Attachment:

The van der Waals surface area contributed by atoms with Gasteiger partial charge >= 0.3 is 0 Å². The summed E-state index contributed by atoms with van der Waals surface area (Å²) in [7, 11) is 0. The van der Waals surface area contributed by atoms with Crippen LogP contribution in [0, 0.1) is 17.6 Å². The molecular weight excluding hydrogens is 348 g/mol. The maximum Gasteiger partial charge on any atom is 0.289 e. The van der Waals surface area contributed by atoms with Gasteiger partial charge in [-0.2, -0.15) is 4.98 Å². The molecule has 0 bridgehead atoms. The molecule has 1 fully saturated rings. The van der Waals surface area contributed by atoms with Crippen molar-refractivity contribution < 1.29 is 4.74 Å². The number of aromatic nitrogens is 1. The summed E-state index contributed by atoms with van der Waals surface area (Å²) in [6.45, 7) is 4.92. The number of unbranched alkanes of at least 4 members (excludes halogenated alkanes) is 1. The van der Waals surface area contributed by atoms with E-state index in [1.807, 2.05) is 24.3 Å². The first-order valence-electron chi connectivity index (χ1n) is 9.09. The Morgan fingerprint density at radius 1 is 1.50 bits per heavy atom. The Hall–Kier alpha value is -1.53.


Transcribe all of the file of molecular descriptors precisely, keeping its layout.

The van der Waals surface area contributed by atoms with Gasteiger partial charge >= 0.3 is 0 Å². The summed E-state index contributed by atoms with van der Waals surface area (Å²) in [7, 11) is 0. The van der Waals surface area contributed by atoms with Crippen LogP contribution in [0, 0.1) is 17.6 Å². The molecular weight excluding hydrogens is 348 g/mol. The maximum Gasteiger partial charge on any atom is 0.289 e. The van der Waals surface area contributed by atoms with Gasteiger partial charge in [-0.2, -0.15) is 4.98 Å². The molecule has 0 bridgehead atoms. The molecule has 1 fully saturated rings. The van der Waals surface area contributed by atoms with Crippen molar-refractivity contribution < 1.29 is 4.74 Å². The number of aromatic nitrogens is 1. The summed E-state index contributed by atoms with van der Waals surface area (Å²) in [6.45, 7) is 4.92. The number of unbranched alkanes of at least 4 members (excludes halogenated alkanes) is 1. The van der Waals surface area contributed by atoms with E-state index in [1.807, 2.05) is 24.3 Å². The first-order valence-electron chi connectivity index (χ1n) is 9.09. The Morgan fingerprint density at radius 1 is 1.50 bits per heavy atom. The Hall–Kier alpha value is -1.53.